Father Rob Clements got some interesting comments when he started leading Eucharistic processions at one of his parish assignments in the 1990s.
“You’re a throwback.”
“This isn’t the 1950s.”
“It just feels like we’re going backwards,” one mom of altar boys told him.
But when he became the chaplain at Arizona State University in 2011, he could see a gap in the students’ spiritual life, for which a remedy was needed.
“When I got here, it was a glaring need, because, really, I just think there was a distance in familiarity with Eucharistic adoration,” Father Clements told the Register….
Arizona State is one of several secular colleges in the United States that have implemented periodic Eucharistic processions in recent years. The list includes Columbia University, Vanderbilt University, the University of Illinois, the University of Alabama and Texas A&M, among others.
At Arizona State, Eucharistic processions take place on the Solemnity of Christ the King in November and on the Solemnity of Corpus Christi in the spring. (Other processions take place on the feast of the Exaltation of the Holy Cross in September and on Palm Sunday….)
There are three types of reactions, said Ben Power, a senior who has participated in them.
One is spontaneous reverence. Some people join in. Father Clements said he has seen people get out of their cars at a stoplight and kneel on the pavement.
Another is negative. Two years ago, an atheist engineering student told the people assembled near an altar outside the engineering dorm that their God is not real, but only a man-made concoction, Power said. Father Clements said a couple of years ago a woman started shouting obscenities. The students started saying the prayer to St. Michael the Archangel, and she took off.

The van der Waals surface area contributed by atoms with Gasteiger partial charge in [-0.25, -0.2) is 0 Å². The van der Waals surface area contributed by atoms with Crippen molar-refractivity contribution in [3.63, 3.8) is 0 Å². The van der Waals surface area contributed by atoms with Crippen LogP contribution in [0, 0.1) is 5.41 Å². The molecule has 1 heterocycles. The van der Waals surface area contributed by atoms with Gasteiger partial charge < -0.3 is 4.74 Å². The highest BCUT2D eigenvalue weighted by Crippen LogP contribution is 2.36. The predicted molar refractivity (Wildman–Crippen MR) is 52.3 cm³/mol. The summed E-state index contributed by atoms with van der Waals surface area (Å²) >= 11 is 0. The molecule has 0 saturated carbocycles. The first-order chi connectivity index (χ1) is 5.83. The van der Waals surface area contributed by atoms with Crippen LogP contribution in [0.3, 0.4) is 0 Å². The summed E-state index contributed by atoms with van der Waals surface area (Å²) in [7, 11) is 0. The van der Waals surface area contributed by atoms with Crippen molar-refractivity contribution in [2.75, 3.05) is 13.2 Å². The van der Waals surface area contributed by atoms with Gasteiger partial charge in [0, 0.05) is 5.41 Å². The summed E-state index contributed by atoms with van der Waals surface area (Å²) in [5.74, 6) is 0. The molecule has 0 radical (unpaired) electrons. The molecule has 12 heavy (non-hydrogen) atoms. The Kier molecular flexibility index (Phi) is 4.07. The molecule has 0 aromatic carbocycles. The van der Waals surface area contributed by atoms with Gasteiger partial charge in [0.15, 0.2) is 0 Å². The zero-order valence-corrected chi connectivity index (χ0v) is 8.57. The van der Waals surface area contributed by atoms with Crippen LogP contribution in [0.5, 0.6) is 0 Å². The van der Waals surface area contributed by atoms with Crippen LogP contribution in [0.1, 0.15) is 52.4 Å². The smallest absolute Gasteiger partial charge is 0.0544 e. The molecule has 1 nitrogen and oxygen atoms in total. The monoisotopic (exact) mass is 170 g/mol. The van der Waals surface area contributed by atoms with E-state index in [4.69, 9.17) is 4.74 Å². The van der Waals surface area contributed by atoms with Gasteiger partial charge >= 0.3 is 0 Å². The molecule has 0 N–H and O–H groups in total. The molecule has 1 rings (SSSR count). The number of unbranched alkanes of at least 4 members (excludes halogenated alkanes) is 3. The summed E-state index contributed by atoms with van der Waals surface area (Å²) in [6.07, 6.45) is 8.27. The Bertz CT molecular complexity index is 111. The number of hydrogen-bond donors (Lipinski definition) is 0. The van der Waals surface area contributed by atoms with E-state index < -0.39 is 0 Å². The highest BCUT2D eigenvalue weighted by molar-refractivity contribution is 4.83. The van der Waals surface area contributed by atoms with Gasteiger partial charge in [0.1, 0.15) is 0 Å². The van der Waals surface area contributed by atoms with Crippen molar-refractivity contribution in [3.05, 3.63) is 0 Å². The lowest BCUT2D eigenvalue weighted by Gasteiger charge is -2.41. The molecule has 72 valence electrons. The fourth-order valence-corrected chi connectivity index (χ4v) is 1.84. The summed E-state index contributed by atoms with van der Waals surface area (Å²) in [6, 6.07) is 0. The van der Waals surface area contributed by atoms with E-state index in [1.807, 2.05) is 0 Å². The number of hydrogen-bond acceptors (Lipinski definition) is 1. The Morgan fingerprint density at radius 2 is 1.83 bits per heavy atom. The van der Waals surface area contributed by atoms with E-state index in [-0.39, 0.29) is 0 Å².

The third type is somewhere in between.
“Intrigue is probably the most common reaction,” Power said. “People cock their heads. They’re kind of mystified by it, in an interesting way, because it’s different from anything they’ve ever seen in their life….”
St. Mary’s Catholic Center at Texas A&M has held Eucharistic processions in October 2021 and in the fall of 2022 and plans to hold another during Easter Week in 2024.
About 700 to 800 students participated in the previous two, said Father Will Straten, the pastor….
While most participants prayed the Rosary, about 30 students and staff walked in front, handing out fliers to onlookers on campus, explaining what a Eucharistic procession is and inviting them to join. At the halfway point, at the plaza in front of Memorial Student Center, participants kneeled, sang three hymns, stayed silent for five minutes, and then processed back to St. Mary’s, he said.
Columbia University’s Catholic chaplaincy started holding Eucharistic processions on the Solemnities of Christ the King and Corpus Christi last school year. They begin after Sunday Mass at the Church of Notre Dame, which is at the corner of Morningside Drive and West 114th Street in upper Manhattan in New York City, and continue along public streets and into the heart of the campus, known as College Walk.
The idea of holding a Eucharistic procession on campus at first concerned Karina Magnus, a Catholic student there, who sought reassurance from the chaplain, Father Roger Landry.
She went ahead and participated, taking pictures during the first one and walking in the second. She was surprised by the reaction from onlookers, who saw several dozen people walking with a priest wearing vestments under a canopy holding a bronze monstrance bearing a consecrated Host exposed behind transparent glass and singing hymns.
“Such a secular university, we expected a little bit of backlash. I don’t think we really got that,” Magnus, 21, a senior and biochemistry major, told the Register….
Magnus said the processions were important moments in her spiritual life. She is discerning whether to start a doctoral program in biochemistry or to become a campus missionary through Fellowship of Catholic University Students (known as FOCUS) after graduation.
From the National Catholic Register